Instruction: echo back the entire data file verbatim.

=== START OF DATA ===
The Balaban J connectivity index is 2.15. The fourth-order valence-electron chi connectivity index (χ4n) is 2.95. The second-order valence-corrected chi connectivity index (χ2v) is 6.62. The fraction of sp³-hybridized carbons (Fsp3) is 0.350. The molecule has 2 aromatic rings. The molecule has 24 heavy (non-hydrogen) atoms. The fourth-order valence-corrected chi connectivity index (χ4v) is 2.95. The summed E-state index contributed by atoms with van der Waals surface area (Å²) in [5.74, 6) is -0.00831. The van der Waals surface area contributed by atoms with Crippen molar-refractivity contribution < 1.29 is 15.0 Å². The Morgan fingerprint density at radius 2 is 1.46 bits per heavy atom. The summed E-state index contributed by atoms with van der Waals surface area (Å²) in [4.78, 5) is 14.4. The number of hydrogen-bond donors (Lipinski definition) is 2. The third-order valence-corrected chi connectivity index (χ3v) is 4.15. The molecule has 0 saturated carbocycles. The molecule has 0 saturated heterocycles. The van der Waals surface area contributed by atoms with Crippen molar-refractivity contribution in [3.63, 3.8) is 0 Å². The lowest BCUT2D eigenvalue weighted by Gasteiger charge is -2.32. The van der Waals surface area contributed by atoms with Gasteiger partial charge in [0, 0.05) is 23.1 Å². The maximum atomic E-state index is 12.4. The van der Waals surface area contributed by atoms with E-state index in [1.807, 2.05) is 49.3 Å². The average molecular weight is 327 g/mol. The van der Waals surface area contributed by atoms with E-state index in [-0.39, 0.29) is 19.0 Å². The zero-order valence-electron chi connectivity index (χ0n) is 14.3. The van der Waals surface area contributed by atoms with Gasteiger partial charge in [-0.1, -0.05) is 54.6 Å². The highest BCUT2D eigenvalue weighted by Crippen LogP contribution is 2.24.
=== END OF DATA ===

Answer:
The Balaban J connectivity index is 2.15. The fourth-order valence-electron chi connectivity index (χ4n) is 2.95. The second-order valence-corrected chi connectivity index (χ2v) is 6.62. The fraction of sp³-hybridized carbons (Fsp3) is 0.350. The molecule has 2 aromatic rings. The molecule has 24 heavy (non-hydrogen) atoms. The fourth-order valence-corrected chi connectivity index (χ4v) is 2.95. The summed E-state index contributed by atoms with van der Waals surface area (Å²) in [5.74, 6) is -0.00831. The van der Waals surface area contributed by atoms with Crippen molar-refractivity contribution < 1.29 is 15.0 Å². The Morgan fingerprint density at radius 2 is 1.46 bits per heavy atom. The summed E-state index contributed by atoms with van der Waals surface area (Å²) in [4.78, 5) is 14.4. The number of hydrogen-bond donors (Lipinski definition) is 2. The third-order valence-corrected chi connectivity index (χ3v) is 4.15. The molecule has 0 saturated carbocycles. The molecule has 0 saturated heterocycles. The van der Waals surface area contributed by atoms with Crippen molar-refractivity contribution in [3.63, 3.8) is 0 Å². The lowest BCUT2D eigenvalue weighted by Gasteiger charge is -2.32. The van der Waals surface area contributed by atoms with Gasteiger partial charge in [0, 0.05) is 23.1 Å². The maximum atomic E-state index is 12.4. The van der Waals surface area contributed by atoms with E-state index in [1.807, 2.05) is 49.3 Å². The average molecular weight is 327 g/mol. The van der Waals surface area contributed by atoms with E-state index in [-0.39, 0.29) is 19.0 Å². The zero-order valence-electron chi connectivity index (χ0n) is 14.3. The van der Waals surface area contributed by atoms with Gasteiger partial charge in [-0.1, -0.05) is 54.6 Å². The highest BCUT2D eigenvalue weighted by Crippen LogP contribution is 2.24.